In quick succession our country has cycled through new phenomena like "election trauma" and, now, what some are calling "executive order fatigue." We've been told we should get used to this abrupt shock to the system and that this is what we were promised.
That may be, but I also have heard from a number of people who voted for President Trump with far different hopes from the current chaos – hopes for betterment like new jobs, better healthcare, and less government oversight. Those people express significant dissatisfaction with the current status.
Instead, all voters have been discovering the extent to which people in the current administration purposely set out to induce severe stress on American citizens.
While such extreme stress is not new, and sadly has happened before in our country and around the world, for a vast majority of citizens it is not acceptable. Thankfully, many people, across faith traditions, professional sectors, socio-economic backgrounds, and political aisles have worked hard and are continuing to work hard to ensure basic civil liberties are upheld throughout American territories. Further, many congregations and faith communities around the country have been sanctuaries to incubate these actions for the health and well-being of our nation.
Clearly, there's a ways to go, though.
To better understand the impacts of recent brash actions by national government, not only on refugees and migrants but on civic officials as well, hear the words of Democrat Washington State Governor and multiple Republican Senators.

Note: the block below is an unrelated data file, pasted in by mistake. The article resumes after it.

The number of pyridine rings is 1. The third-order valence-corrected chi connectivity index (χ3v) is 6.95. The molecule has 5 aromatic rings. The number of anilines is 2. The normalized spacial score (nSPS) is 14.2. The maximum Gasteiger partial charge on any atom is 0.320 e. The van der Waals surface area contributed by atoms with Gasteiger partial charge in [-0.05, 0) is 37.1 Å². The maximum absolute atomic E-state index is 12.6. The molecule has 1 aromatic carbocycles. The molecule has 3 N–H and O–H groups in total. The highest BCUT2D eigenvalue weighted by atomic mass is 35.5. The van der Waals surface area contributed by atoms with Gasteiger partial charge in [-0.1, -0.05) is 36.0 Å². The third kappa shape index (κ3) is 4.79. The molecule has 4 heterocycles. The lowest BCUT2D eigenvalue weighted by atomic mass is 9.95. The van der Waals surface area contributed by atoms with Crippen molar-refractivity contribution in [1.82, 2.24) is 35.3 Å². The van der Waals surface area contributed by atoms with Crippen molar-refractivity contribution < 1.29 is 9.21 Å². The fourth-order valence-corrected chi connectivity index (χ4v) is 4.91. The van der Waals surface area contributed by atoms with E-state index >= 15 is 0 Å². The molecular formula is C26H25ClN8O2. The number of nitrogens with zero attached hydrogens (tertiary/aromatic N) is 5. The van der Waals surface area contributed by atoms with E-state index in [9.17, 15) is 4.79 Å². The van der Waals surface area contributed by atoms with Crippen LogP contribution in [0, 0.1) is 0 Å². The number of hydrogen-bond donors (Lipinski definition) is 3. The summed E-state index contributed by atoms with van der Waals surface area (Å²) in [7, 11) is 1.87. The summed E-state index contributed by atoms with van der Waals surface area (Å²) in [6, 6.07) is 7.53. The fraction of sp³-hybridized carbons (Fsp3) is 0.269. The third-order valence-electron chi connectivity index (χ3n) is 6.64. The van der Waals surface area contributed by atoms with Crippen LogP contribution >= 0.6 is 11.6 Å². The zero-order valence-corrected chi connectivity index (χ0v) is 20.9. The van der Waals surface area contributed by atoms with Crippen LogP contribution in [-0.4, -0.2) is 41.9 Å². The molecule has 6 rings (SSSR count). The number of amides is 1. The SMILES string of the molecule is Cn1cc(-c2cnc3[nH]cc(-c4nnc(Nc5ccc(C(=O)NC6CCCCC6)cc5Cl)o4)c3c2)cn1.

The ongoing severe stress citizens in your community and around our country are experiencing will not dissipate easily, especially without intentional corporate and neighborly care.
Toward this relief and to help counter impacts of stress and hate, some faith communities have offered vigils (including Texas, Arkansas, and California, to name a few), created interactive prayer stations of the cross, and made clear statements about how current executive orders are injurious to communities. Practical, embodied care like these acts makes a tremendous difference in lifting spirits and generating collective repair.
How is your congregation responding this week? Share what has been most helpful to your community in the comments.
Would you like more resources on how to assess impacts of stress and trauma and to practice effective care? You can find them at the ICTG online training menu.
Rev. Dr. Kate Wiebe is a pastoral psychotherapist, congregational care consultant, and the Director of the Institute for Congregational Trauma and Growth.
From 2012-2020, this blog space explored expanding understanding and best practices for leadership and congregational care.